How Prime Outlets Sale Is Saving David Lichtenstein


david-lichtensteinKris Hudson of The Wall Street Journal reports:

Buying Prime Outlets Inc. in 2003 was one of the best investments that New York investor David Lichtenstein ever made. Now selling the chain of outlet centers is giving him the cash to bail himself out of his worst deal ever.

Mr. Lichtenstein’s closely held company, Lightstone Group LLC, announced this month that it is selling Prime Outlets to Simon Property Group Inc. for $700 million in cash and the assumption of $1.6 billion in debt. The price tag reflects a significant increase from what Lightstone paid for Prime in 2003: $115 million in cash and the assumption of $523 million in debt.

After paying its 40% partner in Prime, fees and other expenses, Lightstone expects to rake in about $450 million, according to people familiar with the matter. That is more than what Mr. Lichtenstein needs to dig out of his disastrous investment in Extended Stay Hotels Inc., his 660-property hotel chain that was forced to file for bankruptcy protection earlier this year.

Lightstone still owes Citigroup Inc. $80 million of the $120 million that it borrowed to acquire Extended Stay in a top-of-the-market deal in 2007 that valued the chain at $8 billion, according to people familiar with the matter. He also agreed as part of the purchase to a $100 million “bad boy” clause, a common inclusion in large financings that is meant to deter borrowers from putting their ventures into bankruptcy by making them personally liable if they do so.

Some of Extended Stay’s large creditors have offered to indemnify Mr. Lichtenstein from the bad-boy liability. But others say he is liable, and it remains to be seen how the issue will be resolved in U.S. Bankruptcy Court in New York’s Southern District.

But regardless the outcome, the sale of Prime Outlets, a 22-mall portfolio that Lighstone overhauled, gives the company ample cash to pay off the bad-boy clause as well as the money that it still owes Citi. “They are selling a very concentrated portfolio of high-quality, pretty well run assets,” says Jim Sullivan, an analyst with Green Street Advisors Inc.

Mr. Lichtenstein’s rescue by Prime Outlets, which comes as woes mount in the commercial-real-estate world, shows that investors on the ropes can still extract cash from desirable assets as long as they aren’t too highly leveraged and were acquired before prices began heading toward the moon.

But it also means that investors sometimes have to give up their pride-and-joy investments to get back to health. In another example last year, New York developer Harry Macklowe was forced to sell his prize General Motors building in Manhattan to get the cash to pay off creditors.

The son of Brooklyn, N.Y., schoolteachers, Mr. Lichtenstein had amassed a portfolio of about 20,000 apartments and several office buildings when Lightstone bought Prime Retail in 2003. At the time, the outlet-center industry was ripe for a revamp. The format emerged in the 1970s and 1980s as a venue for manufacturers to unload their excess supplies of poor-selling and flawed goods at steep discounts. The centers were constructed along highways several miles outside of major cities due to “radius restrictions” required by department stores, which didn’t want manufacturers selling their goods at a discount too close to department-store locations selling them at full price.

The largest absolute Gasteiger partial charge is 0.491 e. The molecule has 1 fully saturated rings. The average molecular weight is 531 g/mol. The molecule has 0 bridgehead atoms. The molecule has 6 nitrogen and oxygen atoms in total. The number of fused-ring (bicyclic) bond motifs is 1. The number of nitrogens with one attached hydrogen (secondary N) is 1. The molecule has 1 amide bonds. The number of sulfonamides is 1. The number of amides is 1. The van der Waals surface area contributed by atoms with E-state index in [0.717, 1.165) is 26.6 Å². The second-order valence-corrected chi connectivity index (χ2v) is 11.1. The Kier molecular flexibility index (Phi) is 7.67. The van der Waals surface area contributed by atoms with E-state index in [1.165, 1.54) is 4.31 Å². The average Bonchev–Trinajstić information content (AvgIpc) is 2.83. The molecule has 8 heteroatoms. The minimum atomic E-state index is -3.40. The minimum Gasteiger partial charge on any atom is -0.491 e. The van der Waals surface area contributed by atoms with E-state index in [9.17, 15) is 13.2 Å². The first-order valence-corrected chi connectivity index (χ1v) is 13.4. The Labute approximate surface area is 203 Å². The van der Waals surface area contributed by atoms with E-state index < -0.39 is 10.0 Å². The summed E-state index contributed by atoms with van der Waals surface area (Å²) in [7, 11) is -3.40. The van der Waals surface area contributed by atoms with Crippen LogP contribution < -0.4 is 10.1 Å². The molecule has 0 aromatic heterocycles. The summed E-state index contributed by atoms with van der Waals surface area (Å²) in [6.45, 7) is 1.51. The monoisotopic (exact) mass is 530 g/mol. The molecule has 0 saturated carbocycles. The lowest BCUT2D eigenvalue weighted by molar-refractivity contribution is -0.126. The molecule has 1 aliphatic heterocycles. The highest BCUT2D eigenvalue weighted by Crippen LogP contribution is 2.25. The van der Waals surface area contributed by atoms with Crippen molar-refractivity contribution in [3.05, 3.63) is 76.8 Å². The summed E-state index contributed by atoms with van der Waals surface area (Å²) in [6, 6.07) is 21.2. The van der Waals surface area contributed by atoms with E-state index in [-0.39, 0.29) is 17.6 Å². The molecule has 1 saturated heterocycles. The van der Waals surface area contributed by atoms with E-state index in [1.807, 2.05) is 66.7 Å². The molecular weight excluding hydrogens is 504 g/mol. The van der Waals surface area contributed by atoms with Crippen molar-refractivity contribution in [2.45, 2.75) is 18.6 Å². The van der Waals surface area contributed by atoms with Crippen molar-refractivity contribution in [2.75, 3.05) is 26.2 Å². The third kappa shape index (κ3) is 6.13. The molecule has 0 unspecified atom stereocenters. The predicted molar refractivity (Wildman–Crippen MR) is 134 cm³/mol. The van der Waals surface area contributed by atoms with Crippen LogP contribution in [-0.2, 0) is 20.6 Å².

The bargain appeal of outlets caught on in the 1990s, when developers rushed to open more and ended up overbuilding the market. The number of U.S. outlet centers mushroomed to 307 in 2000 from 181 in 1990, according to the International Council of Shopping Centers. More recently, though, the industry’s momentum has cooled as the weaker centers in overbuilt markets closed and shoppers chose discount retailers such as Wal-Mart Stores Inc. over outlet centers selling similar fare.

After buying Prime, Lightstone decided to move the company away from the outlet-center industry’s reputation of offering cheap goods at cheap prices. Instead, Mr. Lichtenstein and his team sought to recast the tenant ranks of Prime’s centers to focus on fashion merchandise from upscale brands. Gradually, Prime dismissed outlet-center staples such as Mikasa, Sears Hardware and the Walking Co. Holdings’ Big Dog. Lightstone replaced them with the likes of Gucci Group, Armani, 7 for All Mankind jeans, Restoration Hardware Inc. and Hugo Boss.

Lightstone put an additional $700 million of debt on the Prime Outlets portfolio, using roughly $400 million of the proceeds for other Lightstone projects and the rest for expanding and renovating the outlet centers. It built a Prime Outlets center in Orlando, Fla., that now is the company’s busiest, generating sales per square foot of $650 per year. It expanded and renovated its center in San Marcos, Texas, between Austin and San Antonio to mimic Piazza San Marco in Venice, complete with a singing gondolier navigating a canal.

Lightstone closed the portfolio’s weaker centers, whittling it to 22 centers from more than 30.

Ultimately, the result of Lightstone’s overhaul of the Prime portfolio was an increase in sales per square foot at the centers to $377 this year from $270 in 2003, according to a person familiar with the matter.

Meanwhile, the 660-hotel Extended Stay chain collapsed into bankruptcy in June after failing to keep up with payments on the nearly $8 billion of debt that Lightstone put on it. The hotels continue to operate while creditors are fighting in court over how much the company is worth and who still has claim to it.

{The Wall Street Journal/ Newscenter}



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